But after the fall of the Berlin Wall in 1989, as changes swept rapidly across Eastern Europe, the contest moved quickly to include the newly independent countries, with most joining by 1994. Organizers staged the 1990 Eurovision Song Contest in Zagreb — the first competition to take place in Eastern Europe. While political messages and performances are discouraged and sometimes banned at the contest, many songs contained themes of European unity and references to the revolutions of the previous autumn. The winner was Italy’s “Insieme: 1992” containing the English hook “unite, unite Europe.”

References to themes of unity and the historic events of 1989 did not guarantee success, though. Norway’s entry about the Brandenburg Gate, for example, came in last and Austria’s entry about there being no more walls finished midrange that year. But the events of 1989 had a huge influence on the contest.

After the fall of Communist regimes across the Soviet Bloc, Eastern European countries flocked to the contest. But as Europe’s political division ended, a new war began. In 1993, due to sanctions from the United Nations for its aggression in Bosnia, Yugoslavia was not allowed to participate in the contest. But Bosnia continued to participate despite the war, receiving tremendous applause for each of its performances between 1993 and 1995, not unlike Ukraine this year.

In 1993, Bosnia placed 16th with their song “Sva bol svijeta [All the Pain in the World].” As Bosnia’s capital city Sarajevo lay under siege, the Bosnian jury still called into the contest to give its votes. There was a crackling connection. The phone line went dead. But the jury managed to give their points to other countries live on air. It was crucial to show Europe and the rest of the world that Bosnia was still holding on, sharing its culture with the rest of Europe while it fought for its independence.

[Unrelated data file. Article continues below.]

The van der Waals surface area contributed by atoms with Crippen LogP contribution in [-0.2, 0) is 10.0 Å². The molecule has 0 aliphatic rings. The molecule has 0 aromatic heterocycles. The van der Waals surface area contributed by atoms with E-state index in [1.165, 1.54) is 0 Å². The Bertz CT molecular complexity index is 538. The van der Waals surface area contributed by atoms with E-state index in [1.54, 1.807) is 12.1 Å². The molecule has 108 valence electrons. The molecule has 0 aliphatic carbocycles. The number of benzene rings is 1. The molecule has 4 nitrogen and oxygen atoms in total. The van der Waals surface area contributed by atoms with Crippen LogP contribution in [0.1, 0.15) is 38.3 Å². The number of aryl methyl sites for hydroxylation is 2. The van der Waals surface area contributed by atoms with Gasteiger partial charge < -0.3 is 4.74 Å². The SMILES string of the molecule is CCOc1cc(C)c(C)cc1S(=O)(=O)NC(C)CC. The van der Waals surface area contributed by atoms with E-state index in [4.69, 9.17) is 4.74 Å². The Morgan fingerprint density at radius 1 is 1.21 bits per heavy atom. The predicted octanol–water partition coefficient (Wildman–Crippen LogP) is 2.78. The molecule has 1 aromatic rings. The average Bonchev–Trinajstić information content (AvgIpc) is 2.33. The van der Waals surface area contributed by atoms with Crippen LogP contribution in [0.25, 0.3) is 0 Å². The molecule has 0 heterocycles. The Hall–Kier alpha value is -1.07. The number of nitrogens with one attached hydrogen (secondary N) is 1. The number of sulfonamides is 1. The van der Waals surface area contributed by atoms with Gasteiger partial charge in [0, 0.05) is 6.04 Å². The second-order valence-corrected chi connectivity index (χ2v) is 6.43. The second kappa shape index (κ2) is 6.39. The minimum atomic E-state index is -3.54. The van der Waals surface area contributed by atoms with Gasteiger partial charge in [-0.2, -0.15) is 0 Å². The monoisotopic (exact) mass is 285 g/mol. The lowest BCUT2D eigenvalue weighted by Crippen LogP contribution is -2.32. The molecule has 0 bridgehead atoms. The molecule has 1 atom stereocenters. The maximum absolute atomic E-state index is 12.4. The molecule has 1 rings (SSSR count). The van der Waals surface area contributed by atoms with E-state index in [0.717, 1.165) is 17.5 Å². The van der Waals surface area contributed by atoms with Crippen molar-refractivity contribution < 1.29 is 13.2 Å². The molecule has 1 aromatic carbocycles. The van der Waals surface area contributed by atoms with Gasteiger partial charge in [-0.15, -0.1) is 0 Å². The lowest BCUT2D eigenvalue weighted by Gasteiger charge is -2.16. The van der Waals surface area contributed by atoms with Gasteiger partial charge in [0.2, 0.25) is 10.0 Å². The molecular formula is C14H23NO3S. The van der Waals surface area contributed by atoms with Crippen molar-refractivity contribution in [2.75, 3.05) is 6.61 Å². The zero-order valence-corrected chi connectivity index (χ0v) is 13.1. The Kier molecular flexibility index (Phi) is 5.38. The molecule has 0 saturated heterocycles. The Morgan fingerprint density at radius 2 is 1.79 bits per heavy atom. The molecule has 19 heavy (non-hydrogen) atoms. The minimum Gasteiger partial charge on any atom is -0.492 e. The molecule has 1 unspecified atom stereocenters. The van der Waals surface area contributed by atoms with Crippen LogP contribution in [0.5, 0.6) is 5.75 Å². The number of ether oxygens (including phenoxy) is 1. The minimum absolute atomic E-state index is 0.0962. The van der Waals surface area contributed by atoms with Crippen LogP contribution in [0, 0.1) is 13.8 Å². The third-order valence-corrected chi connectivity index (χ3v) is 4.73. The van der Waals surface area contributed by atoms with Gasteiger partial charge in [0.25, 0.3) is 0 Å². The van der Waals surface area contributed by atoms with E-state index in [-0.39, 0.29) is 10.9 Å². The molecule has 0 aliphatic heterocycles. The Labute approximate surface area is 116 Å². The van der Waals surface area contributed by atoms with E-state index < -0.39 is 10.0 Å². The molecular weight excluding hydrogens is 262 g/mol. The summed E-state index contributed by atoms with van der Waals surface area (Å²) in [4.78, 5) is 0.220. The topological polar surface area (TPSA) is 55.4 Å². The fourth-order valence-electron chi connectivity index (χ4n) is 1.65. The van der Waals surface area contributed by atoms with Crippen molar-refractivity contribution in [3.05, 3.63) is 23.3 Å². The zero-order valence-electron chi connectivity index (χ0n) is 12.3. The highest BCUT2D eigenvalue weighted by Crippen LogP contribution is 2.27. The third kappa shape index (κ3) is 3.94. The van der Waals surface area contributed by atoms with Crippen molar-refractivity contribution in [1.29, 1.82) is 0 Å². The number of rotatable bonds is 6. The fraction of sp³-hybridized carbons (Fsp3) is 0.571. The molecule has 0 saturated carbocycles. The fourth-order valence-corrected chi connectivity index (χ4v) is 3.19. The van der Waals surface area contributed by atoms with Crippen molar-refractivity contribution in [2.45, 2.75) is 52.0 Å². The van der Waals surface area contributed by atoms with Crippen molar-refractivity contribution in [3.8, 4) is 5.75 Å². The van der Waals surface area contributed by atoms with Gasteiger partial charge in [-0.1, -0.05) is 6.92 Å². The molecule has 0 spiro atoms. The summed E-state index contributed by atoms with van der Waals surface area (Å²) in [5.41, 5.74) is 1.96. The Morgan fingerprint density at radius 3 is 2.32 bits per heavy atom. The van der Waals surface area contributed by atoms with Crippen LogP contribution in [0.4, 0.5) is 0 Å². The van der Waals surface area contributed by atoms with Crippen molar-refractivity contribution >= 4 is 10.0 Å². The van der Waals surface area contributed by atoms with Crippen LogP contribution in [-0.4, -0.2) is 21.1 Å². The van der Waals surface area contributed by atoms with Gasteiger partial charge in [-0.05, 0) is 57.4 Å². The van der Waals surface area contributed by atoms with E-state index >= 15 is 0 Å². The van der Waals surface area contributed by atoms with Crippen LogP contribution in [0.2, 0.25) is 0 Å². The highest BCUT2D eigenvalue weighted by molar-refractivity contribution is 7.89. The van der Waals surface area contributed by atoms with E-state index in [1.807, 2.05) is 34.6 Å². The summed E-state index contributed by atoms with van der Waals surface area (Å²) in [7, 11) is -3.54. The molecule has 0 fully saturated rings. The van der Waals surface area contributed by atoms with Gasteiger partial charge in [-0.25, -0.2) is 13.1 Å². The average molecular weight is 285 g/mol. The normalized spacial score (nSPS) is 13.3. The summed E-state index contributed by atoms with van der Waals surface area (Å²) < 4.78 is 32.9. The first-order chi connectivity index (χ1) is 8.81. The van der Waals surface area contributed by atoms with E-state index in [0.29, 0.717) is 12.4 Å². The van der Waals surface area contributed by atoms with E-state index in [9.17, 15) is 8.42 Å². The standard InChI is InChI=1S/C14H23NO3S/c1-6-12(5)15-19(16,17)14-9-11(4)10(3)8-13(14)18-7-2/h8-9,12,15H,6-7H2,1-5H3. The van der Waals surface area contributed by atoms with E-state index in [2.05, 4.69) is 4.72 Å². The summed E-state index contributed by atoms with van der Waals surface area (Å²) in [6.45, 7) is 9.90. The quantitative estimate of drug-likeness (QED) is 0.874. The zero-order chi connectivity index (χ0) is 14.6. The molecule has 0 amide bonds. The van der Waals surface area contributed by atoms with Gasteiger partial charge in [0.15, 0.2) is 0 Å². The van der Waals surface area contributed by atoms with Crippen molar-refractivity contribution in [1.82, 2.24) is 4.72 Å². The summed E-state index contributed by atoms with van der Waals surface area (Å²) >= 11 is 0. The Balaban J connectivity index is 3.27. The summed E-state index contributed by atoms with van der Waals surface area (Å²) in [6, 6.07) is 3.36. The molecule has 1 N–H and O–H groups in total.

Beyond conflicts and wars, the 1990s also marked a big change in Eurovision’s voting rules. Before the late 1990s, specialized juries from each participating country would award points to performances, ranging from one to eight, then 10 and 12, to whatever entries they deemed worthy. In the late 1990s, however, the contest introduced televoting for viewers at home. Viewers could now vote for their favorite entries — but not for the contestants from their own country. By 2004, televoting became mandatory in all participating countries and viewers could phone in to vote for their favorite songs.

But along with televoting came accusations of biased voting, often referred to as “bloc voting.” Some of these accusations had merit. Most years, Cyprus and Greece give each other top votes, usually followed by groans or booing from the audience. The countries of the former Yugoslavia typically give each other high votes as well. Nordic countries all favor each other’s entries. By 2009, the accusations of bloc voting became so loud — mainly from the United Kingdom — that the Eurovision Song Contest had to reintroduce juries alongside televoting. Since the United Kingdom is one of the contest’s biggest financial supporters, it exercises considerable influence.